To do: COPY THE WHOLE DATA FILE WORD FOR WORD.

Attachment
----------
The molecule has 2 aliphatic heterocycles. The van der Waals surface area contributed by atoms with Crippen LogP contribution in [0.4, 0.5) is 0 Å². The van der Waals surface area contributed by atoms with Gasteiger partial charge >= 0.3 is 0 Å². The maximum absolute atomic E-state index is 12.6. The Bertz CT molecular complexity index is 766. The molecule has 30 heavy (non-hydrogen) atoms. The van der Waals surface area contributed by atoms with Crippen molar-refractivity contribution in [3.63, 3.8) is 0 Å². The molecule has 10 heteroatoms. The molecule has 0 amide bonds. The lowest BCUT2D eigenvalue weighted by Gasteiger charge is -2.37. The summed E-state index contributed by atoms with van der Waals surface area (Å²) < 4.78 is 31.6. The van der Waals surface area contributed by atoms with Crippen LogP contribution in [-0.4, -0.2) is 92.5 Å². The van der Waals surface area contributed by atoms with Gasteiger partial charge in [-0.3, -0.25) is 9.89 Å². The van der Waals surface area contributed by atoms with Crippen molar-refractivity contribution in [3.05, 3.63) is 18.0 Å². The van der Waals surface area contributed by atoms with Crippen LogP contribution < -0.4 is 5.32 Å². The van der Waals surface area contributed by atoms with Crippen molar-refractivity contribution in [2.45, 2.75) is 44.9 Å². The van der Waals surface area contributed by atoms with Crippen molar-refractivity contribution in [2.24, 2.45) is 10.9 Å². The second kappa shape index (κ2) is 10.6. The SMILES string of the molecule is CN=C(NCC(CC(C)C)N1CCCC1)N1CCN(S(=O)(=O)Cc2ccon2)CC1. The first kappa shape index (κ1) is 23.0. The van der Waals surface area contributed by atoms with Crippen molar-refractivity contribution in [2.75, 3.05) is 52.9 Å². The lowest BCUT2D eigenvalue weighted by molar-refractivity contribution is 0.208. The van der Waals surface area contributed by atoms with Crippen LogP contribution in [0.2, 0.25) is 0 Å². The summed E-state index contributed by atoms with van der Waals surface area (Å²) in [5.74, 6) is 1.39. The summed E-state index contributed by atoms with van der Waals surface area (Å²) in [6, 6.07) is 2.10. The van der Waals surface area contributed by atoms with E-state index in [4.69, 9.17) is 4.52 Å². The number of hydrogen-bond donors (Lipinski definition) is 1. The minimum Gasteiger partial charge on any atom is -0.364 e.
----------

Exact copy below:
The molecule has 2 aliphatic heterocycles. The van der Waals surface area contributed by atoms with Crippen LogP contribution in [0.4, 0.5) is 0 Å². The van der Waals surface area contributed by atoms with Gasteiger partial charge >= 0.3 is 0 Å². The maximum absolute atomic E-state index is 12.6. The Bertz CT molecular complexity index is 766. The molecule has 30 heavy (non-hydrogen) atoms. The van der Waals surface area contributed by atoms with Crippen molar-refractivity contribution in [3.63, 3.8) is 0 Å². The molecule has 10 heteroatoms. The molecule has 0 amide bonds. The lowest BCUT2D eigenvalue weighted by Gasteiger charge is -2.37. The summed E-state index contributed by atoms with van der Waals surface area (Å²) < 4.78 is 31.6. The van der Waals surface area contributed by atoms with Crippen LogP contribution in [-0.4, -0.2) is 92.5 Å². The van der Waals surface area contributed by atoms with Gasteiger partial charge in [-0.3, -0.25) is 9.89 Å². The van der Waals surface area contributed by atoms with Crippen molar-refractivity contribution in [3.05, 3.63) is 18.0 Å². The van der Waals surface area contributed by atoms with Crippen LogP contribution < -0.4 is 5.32 Å². The van der Waals surface area contributed by atoms with Crippen molar-refractivity contribution in [2.45, 2.75) is 44.9 Å². The van der Waals surface area contributed by atoms with Crippen molar-refractivity contribution in [2.24, 2.45) is 10.9 Å². The second kappa shape index (κ2) is 10.6. The SMILES string of the molecule is CN=C(NCC(CC(C)C)N1CCCC1)N1CCN(S(=O)(=O)Cc2ccon2)CC1. The first kappa shape index (κ1) is 23.0. The van der Waals surface area contributed by atoms with Crippen molar-refractivity contribution in [2.75, 3.05) is 52.9 Å². The lowest BCUT2D eigenvalue weighted by molar-refractivity contribution is 0.208. The van der Waals surface area contributed by atoms with Crippen LogP contribution in [0.2, 0.25) is 0 Å². The summed E-state index contributed by atoms with van der Waals surface area (Å²) in [5.74, 6) is 1.39. The summed E-state index contributed by atoms with van der Waals surface area (Å²) in [6, 6.07) is 2.10. The van der Waals surface area contributed by atoms with E-state index in [4.69, 9.17) is 4.52 Å². The number of hydrogen-bond donors (Lipinski definition) is 1. The minimum Gasteiger partial charge on any atom is -0.364 e.